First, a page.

May Event Review: “Innovate Or Die – Five Strategies For Optimizing Product Management At Your Company” with Brian Lawley, CEO 280 Group LLC
By Helene Eichler
May 2015 Event
Brian Lawley kicked off a lively and interactive May SVPMA program with asking how many product managers were in the audience. He explained how the 280 Group commissioned a comprehensive study on product management including over 25 data sources, hundreds of hours, and millions of dollars of research. Overall, product management is well respected and product managers are highly valued within most organizations.
In terms of most valuable positions, product management ranked fourth after CEO, Senior Executives, and General Manager. Companies that empower product managers are 50% faster to market. Product managers are very influential as 58% work directly with the C-Suite. In fact 30% report directly to the CEO. Product Managers are present in all industries and company sizes. 67% of them have >5 years’ experience and >50% have Masters degrees.
Brian pointed out that famous CEOs like Steve Ballmer, Marissa Mayer and Steve Jobs were all former product managers.
Next, Brian shared how Product Management has changed over the last 10 years. As the profession has matured it has become more prestigious as well as more demanding. As product development methodologies like agile and lean are more widely used, the number of products per product manager have increased while the product release cycles get shorter.
After Brian explained why someone would want to aspire to product management, he discussed why products fail. Seventy-five percent of new product development programs and 95% of new product introductions fail. Given such a well-educated, highly respected group of professionals, so why do so many products fail? Here are Brian’s top five reasons:
- Poor Definition (Single biggest reason)
- Poor customer Inputs (7 out of 10 product failures resulted from poor customer input)
- No Market Research (Market research wasn’t done in 75% of new product developments)
- Poor Value Proposition (3 out of 10 products fail because of poor value propositions)
- Other (Combination of Marketing, Execution, Competition, Strategy, Timing
Product failures result in massive costs to companies:
- Almost 46% of all resources allocated to new products by US firms is spent on failed products
- Product managers’ careers are negatively impacted as well as their brand reputations
But Brian encouraged the audience to not let setbacks slow them down. One should use these failures as a learning tool.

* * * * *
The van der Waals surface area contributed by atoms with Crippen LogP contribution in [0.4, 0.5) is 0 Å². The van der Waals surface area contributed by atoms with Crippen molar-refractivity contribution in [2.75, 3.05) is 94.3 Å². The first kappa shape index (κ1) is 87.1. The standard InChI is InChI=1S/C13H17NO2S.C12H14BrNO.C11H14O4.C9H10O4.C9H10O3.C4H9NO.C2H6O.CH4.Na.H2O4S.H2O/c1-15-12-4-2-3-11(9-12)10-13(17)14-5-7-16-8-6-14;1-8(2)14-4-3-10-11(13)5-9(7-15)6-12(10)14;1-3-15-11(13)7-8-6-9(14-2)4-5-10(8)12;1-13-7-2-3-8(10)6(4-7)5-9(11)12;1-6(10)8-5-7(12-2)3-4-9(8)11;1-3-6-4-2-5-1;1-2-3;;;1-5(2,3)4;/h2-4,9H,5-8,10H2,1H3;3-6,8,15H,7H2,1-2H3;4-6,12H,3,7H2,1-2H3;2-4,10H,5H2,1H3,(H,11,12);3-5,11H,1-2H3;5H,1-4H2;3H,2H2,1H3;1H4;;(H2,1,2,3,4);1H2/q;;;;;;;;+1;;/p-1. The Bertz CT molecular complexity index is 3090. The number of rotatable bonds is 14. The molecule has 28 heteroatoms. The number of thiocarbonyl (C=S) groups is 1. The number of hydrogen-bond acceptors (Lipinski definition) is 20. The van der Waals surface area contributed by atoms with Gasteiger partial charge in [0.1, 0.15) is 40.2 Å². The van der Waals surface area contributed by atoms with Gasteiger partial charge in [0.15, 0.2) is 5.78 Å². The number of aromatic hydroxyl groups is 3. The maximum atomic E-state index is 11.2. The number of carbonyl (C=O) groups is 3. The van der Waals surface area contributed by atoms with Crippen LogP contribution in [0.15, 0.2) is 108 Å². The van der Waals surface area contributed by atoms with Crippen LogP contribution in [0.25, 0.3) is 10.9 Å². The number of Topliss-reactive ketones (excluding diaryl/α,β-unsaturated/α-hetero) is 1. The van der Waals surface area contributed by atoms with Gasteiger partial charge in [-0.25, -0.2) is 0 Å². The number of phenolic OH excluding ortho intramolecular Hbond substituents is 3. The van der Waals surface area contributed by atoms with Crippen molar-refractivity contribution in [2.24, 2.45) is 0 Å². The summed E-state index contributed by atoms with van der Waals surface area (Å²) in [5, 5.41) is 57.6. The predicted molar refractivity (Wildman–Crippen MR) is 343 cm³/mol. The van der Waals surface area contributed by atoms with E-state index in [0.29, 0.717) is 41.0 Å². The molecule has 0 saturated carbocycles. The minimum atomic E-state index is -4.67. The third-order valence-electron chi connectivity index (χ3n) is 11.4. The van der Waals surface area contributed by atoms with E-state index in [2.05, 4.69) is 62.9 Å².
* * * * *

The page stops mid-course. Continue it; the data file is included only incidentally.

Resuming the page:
Once you know why products fail, Brian proposed five Strategies for Product Management Excellence:
- Assess and Set Goals (to define metrics and track success)
- Create a multi-year plan (1-3 year plan to achieve a world class product management function)
- Optimize people (with training and coaching)
- Role definition, Process, Tools (clarity on roles/responsibilities, streamline processes, arm product managers with essential tools to be effective) – 48% of companies in the study cited poorly defined product management and 75% don’t understand product management
- Implement Holistic Change Management (Requires communication and buy-in of the plan, and executive support to make real change that sticks)
The key takeaways Brian covered were:
- The rise of product management – It’s becoming an even more essential role in the organization
- How product management has changed – More complex, demanding but also new methodologies and tool resources
- Product Failure – It’s a reality that the overwhelming share of new products fail
- Five failure factors – Most likely reasons this keeps happening
- Massive cost of failure – Significant negative economic and professional impact
- Five product management excellence strategies – Guidelines to succeed
Helene Eichler has over 10 years’ experience in developing, executing and managing revenue generating channel and direct marketing programs in the High Tech Industry. She also has a passion for Marketing Operations and consults with Marketing Operations Partners. You can contact her at firstname.lastname@example.org.